IL divorce lawyerPreparing to end your marriage is a serious decision that requires careful planning and analysis. Some couples who are unsure whether the relationship is completely over consider a temporary legal separation, rather than ending the relationship with a divorce. Before you make up your mind, it is essential to understand how legal separation and divorce differ in Illinois, as well as the potential benefits and drawbacks of both.

Divorce

The most important difference between divorce and legal separation is that divorce is final, while legal separation is not. Once a couple is divorced, each partner is free to get married again. For couples who are certain that their relationship has dissolved beyond the possibility of recovery, divorce is likely the best option.

During their divorce, couples must divide financial assets and debts, and resolve important issues like child support and parenting time. This is also true of legal separation, but the divorce process also provides the option of freezing assets due to a partner’s dissipative behavior or other financial risks.

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IL divorce lawyerAfter a couple is married, combining finances, managing budgets, and running a household for many years is a very challenging endeavor and it will likely come as no surprise to most people that financial disagreements are one of the most common reasons couples in Illinois get divorced.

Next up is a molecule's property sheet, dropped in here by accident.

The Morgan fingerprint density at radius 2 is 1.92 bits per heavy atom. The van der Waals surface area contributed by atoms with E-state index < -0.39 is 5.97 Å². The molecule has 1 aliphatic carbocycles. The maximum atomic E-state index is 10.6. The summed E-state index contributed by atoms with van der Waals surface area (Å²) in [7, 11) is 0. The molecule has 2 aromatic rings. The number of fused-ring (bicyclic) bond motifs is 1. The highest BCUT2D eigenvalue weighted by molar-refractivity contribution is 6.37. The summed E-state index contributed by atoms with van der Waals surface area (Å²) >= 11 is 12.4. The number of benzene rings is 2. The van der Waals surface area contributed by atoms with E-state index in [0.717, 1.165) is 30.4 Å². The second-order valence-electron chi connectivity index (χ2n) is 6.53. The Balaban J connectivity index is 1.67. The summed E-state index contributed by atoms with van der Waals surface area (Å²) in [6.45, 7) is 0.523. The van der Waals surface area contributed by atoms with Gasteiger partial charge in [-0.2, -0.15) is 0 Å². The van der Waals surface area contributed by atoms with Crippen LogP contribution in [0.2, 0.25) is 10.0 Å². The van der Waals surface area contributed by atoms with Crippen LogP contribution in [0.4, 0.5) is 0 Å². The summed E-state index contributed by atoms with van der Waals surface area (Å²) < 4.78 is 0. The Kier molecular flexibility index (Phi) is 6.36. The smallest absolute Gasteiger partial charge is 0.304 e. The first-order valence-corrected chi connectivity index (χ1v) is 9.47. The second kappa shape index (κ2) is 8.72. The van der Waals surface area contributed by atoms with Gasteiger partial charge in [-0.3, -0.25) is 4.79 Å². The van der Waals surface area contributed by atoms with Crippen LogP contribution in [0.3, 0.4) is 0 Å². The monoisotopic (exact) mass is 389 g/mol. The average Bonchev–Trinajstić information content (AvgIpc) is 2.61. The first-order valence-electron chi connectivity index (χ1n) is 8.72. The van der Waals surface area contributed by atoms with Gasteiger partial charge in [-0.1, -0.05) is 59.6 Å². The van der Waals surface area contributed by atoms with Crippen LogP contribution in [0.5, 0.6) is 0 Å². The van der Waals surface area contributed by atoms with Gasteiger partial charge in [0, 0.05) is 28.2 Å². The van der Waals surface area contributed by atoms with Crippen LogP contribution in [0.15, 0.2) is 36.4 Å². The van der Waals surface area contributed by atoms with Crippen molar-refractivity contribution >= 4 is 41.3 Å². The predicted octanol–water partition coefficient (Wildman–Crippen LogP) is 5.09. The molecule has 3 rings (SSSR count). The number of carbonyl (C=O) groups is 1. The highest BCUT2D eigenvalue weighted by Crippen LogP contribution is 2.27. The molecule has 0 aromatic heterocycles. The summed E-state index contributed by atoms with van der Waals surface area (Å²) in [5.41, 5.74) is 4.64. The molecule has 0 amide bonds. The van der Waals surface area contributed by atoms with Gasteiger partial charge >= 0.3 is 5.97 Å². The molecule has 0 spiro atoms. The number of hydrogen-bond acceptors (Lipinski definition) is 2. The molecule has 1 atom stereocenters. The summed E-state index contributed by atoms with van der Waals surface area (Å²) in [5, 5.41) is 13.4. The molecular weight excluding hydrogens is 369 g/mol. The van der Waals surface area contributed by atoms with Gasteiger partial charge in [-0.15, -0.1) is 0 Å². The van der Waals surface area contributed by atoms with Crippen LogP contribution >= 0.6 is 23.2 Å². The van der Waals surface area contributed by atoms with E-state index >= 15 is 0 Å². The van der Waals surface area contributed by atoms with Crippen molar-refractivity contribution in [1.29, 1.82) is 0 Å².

During the divorce process, marital assets must be divided and distributed. As with marriage, finances during divorce can be a very contentious subject. This can be especially true when one spouse is a spendthrift, has substance abuse problems, wantonly gambles, or otherwise wastes a couple’s assets. In cases like these, a temporary financial restraining order (TRO) may be necessary.

What Is a Temporary Financial Restraining Order?

Some states have automatic financial restraining orders that kick in once someone files for divorce. But in Illinois, a spouse must apply for a TRO. A TRO allows spouses to ensure the other spouse does not waste marital property during the divorce process. Many high-net-worth couples use TROs, but anyone can get one if they are filing for divorce and are worried their spouse will be reckless with finances.

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IL divorce lawyerCouples in Illinois who have worked hard to develop notable careers have also often accumulated substantial assets together. When a couple has liquid financial assets that are worth a million dollars or more, a couple can be considered high net worth. Spouses with a net worth of five million dollars are considered very high net worth while having over $30 million in assets earns a couple the distinction of being considered ultra-high net worth.

Whatever the exact value of a high-net-worth couple’s assets, there is no question that divorce becomes substantially more complicated when such a couple decides to separate. This blog discusses some of the unique challenges that these couples face during divorce.